Obama reverses view on torture techniques

By Carolyn Bossmann

Staff Writer


Prior to his election, President Barack Obama had a history of opposing torture methods for interrogation. In 2005, he criticized the Bush administration for allowing torture. During his presidency, he has openly stated that torture should not happen. However, his recent views have changed dramatically, to the point that his administration is now defending the right for officials to use torture techniques outside of the U.S. This sudden change can only mean one thing: midterm elections are here, and the democrats are on their way out. For many of the six years he has been in office, Obama has gone on record as opposing torture techniques. He has not always said it in the most eloquent way, as revealed in an August 2014 press release in which he admitted, “We tortured some folks.” This statement is truly the most offhand way anyone could discuss torture.

In January 2009, Obama released an executive order along with the U.S. Army Field Manual that prevented U.S. officials from enacting torture techniques in interrogations.He seemed to be sticking to his enduring stance. Further examination of the documents revealed that a section called Appendix M “includes numerous abusive techniques, including use of solitary confinement, sleep deprivation and sensory deprivation,” according to an article written by Jeffrey Kaye for The Guardian.

Illustration by Sophia Espinosa
Illustration by Sophia Espinosa

These “techniques” are torture, especially since their use necessitates a physician to be present. There are many more documents, Kaye said, that were quietly changed in order for there to be more allowances when it came to the treatment of prisoners. Officials would get away with not having their actions be labeled as torture. The United Nations Convention Against Torture is a treaty Obama vaguely supported in the past, but there was never an official stance taken by his administration. Time is running out for the administration, however, as it must either support or rebuke the treaty by November.

The Committee Against Torture, a U.N. panel, will congregate in Geneva in November. The panel “monitors compliance with the treaty,” Charlie Savage of The New York Times wrote. This time crunch has the administration split on how to handle it. State Department lawyers want to back off of all torture techniques, while military and intelligence lawyers wish to allow torture techniques to be used overseas.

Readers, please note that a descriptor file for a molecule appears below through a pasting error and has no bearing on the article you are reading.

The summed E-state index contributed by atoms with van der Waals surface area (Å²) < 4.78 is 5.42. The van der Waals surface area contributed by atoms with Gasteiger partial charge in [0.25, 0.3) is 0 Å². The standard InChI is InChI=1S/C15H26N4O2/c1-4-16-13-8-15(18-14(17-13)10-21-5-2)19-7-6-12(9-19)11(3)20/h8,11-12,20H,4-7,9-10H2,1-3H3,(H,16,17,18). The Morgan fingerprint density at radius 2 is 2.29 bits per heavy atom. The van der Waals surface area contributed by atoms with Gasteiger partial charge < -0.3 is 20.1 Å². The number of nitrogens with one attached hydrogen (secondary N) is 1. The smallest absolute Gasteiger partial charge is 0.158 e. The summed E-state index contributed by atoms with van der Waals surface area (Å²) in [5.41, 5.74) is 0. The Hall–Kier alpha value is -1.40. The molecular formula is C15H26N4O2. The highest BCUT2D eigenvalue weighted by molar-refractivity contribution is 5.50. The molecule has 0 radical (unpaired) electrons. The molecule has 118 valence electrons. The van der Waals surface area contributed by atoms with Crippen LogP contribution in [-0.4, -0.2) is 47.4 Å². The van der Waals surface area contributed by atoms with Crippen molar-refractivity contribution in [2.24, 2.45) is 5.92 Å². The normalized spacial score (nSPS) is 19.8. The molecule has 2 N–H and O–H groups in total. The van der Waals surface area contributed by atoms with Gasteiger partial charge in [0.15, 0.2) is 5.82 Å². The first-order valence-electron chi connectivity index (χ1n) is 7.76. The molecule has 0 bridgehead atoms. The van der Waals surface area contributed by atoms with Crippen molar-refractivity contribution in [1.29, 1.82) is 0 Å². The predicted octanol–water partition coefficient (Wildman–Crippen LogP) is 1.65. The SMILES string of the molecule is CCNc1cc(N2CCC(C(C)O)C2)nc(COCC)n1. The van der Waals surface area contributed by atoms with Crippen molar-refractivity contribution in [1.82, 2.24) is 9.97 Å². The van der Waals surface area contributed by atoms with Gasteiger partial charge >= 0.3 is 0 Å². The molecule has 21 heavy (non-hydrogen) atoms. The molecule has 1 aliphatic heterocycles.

In Obama’s first term his top lawyer, Harold H. Koh, stated that legally, the treaty applied to officials in the U.S. and abroad. While in his second term, Obama’s administration “rejected Mr. Koh’s view,” Savage wrote, and “the United States still believed that it applied only on domestic soil.”

Obama reversed his view on torture techniques abroad. His administration has also slowed the declassification of a CIA report extensively detailing torture that its agents exacted. The declassification of this 480-page report has been stalled for over six months, with no inkling of it happening anytime soon.

So, why the sudden change, Obama? The unusual part of recent media coverage of the president is that his own party is starting to point the finger at him. He is the figurehead, now labeled as the reason the democrats will lose the next election.

Those running for an office have been distancing themselves from Obama as best they can. His approval rating has taken a downward spiral. When it comes to the declassification of the torture report and his change of heart regarding torture, it is clear that Obama is doing the best he can with his dwindling image.

If he wants a future for his party, Obama has to change his views to fit those of the popular opinion or push off whatever he can for the next president to figure out. There has already been some speculation that Obama is delaying the release of the Senate torture report as a strategy. “Stalling for time until after midterm elections and the start of a Republican-majority session,” Dan Froomkin said in an article for The Intercept, “is the main idea.”

Whether Obama is using his stance on torture as leverage or a last-minute chance to change the public’s mind, there is still a major issue to address. We can only wait and see what the administration comes up with to present to the panel. Whatever it is, I’m sure it will not help Obama’s plan for the last half of his term